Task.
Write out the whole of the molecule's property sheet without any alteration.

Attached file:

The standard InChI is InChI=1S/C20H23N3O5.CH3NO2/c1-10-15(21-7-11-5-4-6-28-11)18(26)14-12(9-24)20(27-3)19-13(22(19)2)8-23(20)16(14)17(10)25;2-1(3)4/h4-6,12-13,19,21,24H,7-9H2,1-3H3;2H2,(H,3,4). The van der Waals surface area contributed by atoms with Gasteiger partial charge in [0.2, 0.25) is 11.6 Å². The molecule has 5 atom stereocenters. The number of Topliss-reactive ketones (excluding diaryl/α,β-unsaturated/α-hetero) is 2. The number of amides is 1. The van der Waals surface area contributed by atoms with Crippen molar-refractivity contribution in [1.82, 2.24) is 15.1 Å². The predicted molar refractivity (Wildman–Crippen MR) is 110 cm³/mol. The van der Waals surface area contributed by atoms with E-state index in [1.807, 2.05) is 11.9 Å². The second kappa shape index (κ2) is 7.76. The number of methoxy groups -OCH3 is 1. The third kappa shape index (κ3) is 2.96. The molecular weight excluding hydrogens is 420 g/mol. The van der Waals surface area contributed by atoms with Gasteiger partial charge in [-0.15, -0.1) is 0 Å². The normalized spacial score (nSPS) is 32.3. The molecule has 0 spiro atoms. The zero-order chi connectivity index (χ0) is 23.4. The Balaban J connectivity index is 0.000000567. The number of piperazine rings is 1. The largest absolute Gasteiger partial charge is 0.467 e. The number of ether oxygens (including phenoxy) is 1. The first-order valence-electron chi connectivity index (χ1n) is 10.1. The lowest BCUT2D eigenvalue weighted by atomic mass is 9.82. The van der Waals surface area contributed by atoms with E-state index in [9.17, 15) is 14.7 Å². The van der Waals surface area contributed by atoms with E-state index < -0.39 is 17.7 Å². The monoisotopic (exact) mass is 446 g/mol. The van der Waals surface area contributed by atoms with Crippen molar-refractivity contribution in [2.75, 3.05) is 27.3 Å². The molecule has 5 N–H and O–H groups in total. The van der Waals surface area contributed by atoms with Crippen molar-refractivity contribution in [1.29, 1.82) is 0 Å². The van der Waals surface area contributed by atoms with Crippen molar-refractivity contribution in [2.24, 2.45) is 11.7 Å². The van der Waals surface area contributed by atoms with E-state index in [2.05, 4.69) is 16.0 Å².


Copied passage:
The standard InChI is InChI=1S/C20H23N3O5.CH3NO2/c1-10-15(21-7-11-5-4-6-28-11)18(26)14-12(9-24)20(27-3)19-13(22(19)2)8-23(20)16(14)17(10)25;2-1(3)4/h4-6,12-13,19,21,24H,7-9H2,1-3H3;2H2,(H,3,4). The van der Waals surface area contributed by atoms with Gasteiger partial charge in [0.2, 0.25) is 11.6 Å². The molecule has 5 atom stereocenters. The number of Topliss-reactive ketones (excluding diaryl/α,β-unsaturated/α-hetero) is 2. The number of amides is 1. The van der Waals surface area contributed by atoms with Crippen molar-refractivity contribution in [1.82, 2.24) is 15.1 Å². The predicted molar refractivity (Wildman–Crippen MR) is 110 cm³/mol. The van der Waals surface area contributed by atoms with E-state index in [1.807, 2.05) is 11.9 Å². The second kappa shape index (κ2) is 7.76. The number of methoxy groups -OCH3 is 1. The third kappa shape index (κ3) is 2.96. The molecular weight excluding hydrogens is 420 g/mol. The van der Waals surface area contributed by atoms with Gasteiger partial charge in [-0.15, -0.1) is 0 Å². The normalized spacial score (nSPS) is 32.3. The molecule has 0 spiro atoms. The zero-order chi connectivity index (χ0) is 23.4. The Balaban J connectivity index is 0.000000567. The number of piperazine rings is 1. The largest absolute Gasteiger partial charge is 0.467 e. The number of ether oxygens (including phenoxy) is 1. The first-order valence-electron chi connectivity index (χ1n) is 10.1. The lowest BCUT2D eigenvalue weighted by atomic mass is 9.82. The van der Waals surface area contributed by atoms with E-state index in [9.17, 15) is 14.7 Å². The van der Waals surface area contributed by atoms with E-state index < -0.39 is 17.7 Å². The monoisotopic (exact) mass is 446 g/mol. The van der Waals surface area contributed by atoms with Crippen molar-refractivity contribution in [2.75, 3.05) is 27.3 Å². The molecule has 5 N–H and O–H groups in total. The van der Waals surface area contributed by atoms with Crippen molar-refractivity contribution in [1.29, 1.82) is 0 Å². The van der Waals surface area contributed by atoms with Crippen molar-refractivity contribution in [2.24, 2.45) is 11.7 Å². The van der Waals surface area contributed by atoms with E-state index in [2.05, 4.69) is 16.0 Å².